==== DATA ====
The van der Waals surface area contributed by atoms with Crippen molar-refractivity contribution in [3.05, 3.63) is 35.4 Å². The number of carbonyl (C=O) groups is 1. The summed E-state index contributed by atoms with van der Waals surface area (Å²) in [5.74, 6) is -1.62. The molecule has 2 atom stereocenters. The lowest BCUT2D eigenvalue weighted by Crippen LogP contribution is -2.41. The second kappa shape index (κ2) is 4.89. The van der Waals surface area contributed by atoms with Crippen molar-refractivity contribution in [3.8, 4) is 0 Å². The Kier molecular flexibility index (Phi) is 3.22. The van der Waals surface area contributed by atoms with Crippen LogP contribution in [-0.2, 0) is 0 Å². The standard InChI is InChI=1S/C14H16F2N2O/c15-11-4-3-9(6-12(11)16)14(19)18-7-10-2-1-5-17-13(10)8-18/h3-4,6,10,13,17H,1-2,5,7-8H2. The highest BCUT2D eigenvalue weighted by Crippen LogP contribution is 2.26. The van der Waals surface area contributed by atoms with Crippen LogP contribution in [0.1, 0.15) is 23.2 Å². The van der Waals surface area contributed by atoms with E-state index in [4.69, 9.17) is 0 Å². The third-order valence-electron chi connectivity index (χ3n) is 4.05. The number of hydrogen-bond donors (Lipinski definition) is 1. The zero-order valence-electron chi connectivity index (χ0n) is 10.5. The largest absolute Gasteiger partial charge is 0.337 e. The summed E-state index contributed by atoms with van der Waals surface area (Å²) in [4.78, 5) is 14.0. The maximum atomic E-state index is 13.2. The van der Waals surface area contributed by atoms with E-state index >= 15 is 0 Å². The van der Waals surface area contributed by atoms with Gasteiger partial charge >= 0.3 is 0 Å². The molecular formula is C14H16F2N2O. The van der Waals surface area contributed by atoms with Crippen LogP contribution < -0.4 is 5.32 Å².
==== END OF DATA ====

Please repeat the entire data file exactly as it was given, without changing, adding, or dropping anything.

The van der Waals surface area contributed by atoms with Crippen molar-refractivity contribution in [3.05, 3.63) is 35.4 Å². The number of carbonyl (C=O) groups is 1. The summed E-state index contributed by atoms with van der Waals surface area (Å²) in [5.74, 6) is -1.62. The molecule has 2 atom stereocenters. The lowest BCUT2D eigenvalue weighted by Crippen LogP contribution is -2.41. The second kappa shape index (κ2) is 4.89. The van der Waals surface area contributed by atoms with Crippen molar-refractivity contribution in [3.8, 4) is 0 Å². The Kier molecular flexibility index (Phi) is 3.22. The van der Waals surface area contributed by atoms with Crippen LogP contribution in [-0.2, 0) is 0 Å². The standard InChI is InChI=1S/C14H16F2N2O/c15-11-4-3-9(6-12(11)16)14(19)18-7-10-2-1-5-17-13(10)8-18/h3-4,6,10,13,17H,1-2,5,7-8H2. The highest BCUT2D eigenvalue weighted by Crippen LogP contribution is 2.26. The van der Waals surface area contributed by atoms with Crippen LogP contribution in [0.1, 0.15) is 23.2 Å². The van der Waals surface area contributed by atoms with E-state index in [4.69, 9.17) is 0 Å². The third-order valence-electron chi connectivity index (χ3n) is 4.05. The number of hydrogen-bond donors (Lipinski definition) is 1. The zero-order valence-electron chi connectivity index (χ0n) is 10.5. The largest absolute Gasteiger partial charge is 0.337 e. The summed E-state index contributed by atoms with van der Waals surface area (Å²) in [4.78, 5) is 14.0. The maximum atomic E-state index is 13.2. The van der Waals surface area contributed by atoms with E-state index >= 15 is 0 Å². The van der Waals surface area contributed by atoms with Gasteiger partial charge >= 0.3 is 0 Å². The molecular formula is C14H16F2N2O. The van der Waals surface area contributed by atoms with Crippen LogP contribution < -0.4 is 5.32 Å².